Every visitor to your site, whether they have an account and log in or visit the site anonymously, is considered a user to Drupal. Each user has a numeric user ID, and non-anonymous users also have a user name and an email address. Other information can also be associated with users by modules; for instance, if you use the core Profile module, you can define user profile fields to be associated with each user.
Anonymous users have a user ID of zero (0). The user with user ID one (1), which is the primary admin user account created during Drupal installation, has permission to do absolutely everything on the site.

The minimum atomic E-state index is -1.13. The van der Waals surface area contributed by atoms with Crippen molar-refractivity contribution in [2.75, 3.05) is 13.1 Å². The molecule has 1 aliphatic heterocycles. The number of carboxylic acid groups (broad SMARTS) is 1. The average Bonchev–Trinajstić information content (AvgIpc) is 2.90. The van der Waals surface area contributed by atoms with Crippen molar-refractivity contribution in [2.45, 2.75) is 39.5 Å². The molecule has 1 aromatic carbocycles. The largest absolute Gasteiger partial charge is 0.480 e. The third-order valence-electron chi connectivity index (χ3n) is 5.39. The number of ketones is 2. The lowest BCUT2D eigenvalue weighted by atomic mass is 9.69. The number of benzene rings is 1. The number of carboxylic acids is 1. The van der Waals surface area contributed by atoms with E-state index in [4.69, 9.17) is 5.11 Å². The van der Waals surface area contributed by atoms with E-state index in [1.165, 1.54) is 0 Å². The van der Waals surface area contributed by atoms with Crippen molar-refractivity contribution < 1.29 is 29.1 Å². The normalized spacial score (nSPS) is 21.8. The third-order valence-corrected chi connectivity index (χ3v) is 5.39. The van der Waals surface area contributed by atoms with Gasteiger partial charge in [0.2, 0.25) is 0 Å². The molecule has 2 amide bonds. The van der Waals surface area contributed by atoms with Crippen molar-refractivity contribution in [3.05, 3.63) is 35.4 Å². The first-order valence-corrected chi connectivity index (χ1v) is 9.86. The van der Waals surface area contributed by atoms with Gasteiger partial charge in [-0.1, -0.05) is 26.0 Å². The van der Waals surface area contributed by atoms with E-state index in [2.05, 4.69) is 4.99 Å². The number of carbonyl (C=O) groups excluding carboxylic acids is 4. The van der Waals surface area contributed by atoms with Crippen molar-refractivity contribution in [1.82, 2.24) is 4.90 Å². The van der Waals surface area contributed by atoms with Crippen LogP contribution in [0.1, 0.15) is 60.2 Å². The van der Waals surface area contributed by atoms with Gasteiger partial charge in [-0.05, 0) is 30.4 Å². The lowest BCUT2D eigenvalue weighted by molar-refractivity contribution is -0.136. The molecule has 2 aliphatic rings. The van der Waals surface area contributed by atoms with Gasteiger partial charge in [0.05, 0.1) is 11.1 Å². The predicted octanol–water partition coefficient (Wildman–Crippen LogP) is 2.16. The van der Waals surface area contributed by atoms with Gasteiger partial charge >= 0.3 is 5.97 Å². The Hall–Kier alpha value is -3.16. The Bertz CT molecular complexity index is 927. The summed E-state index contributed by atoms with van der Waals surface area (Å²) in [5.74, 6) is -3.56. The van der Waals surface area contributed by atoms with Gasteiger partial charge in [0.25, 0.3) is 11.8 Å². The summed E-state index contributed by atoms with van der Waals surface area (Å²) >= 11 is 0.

Other users on your site can be assigned permissions via roles. To do this, you first need to create a role, which you might call "Content editor" or "Member". Next, you will assign permissions to that role, to tell Drupal what that role can and can't do on the site. Finally, you will grant certain users on your site your new role, which will mean that when those users are logged in, Drupal will let them do the actions you gave that role permission to do.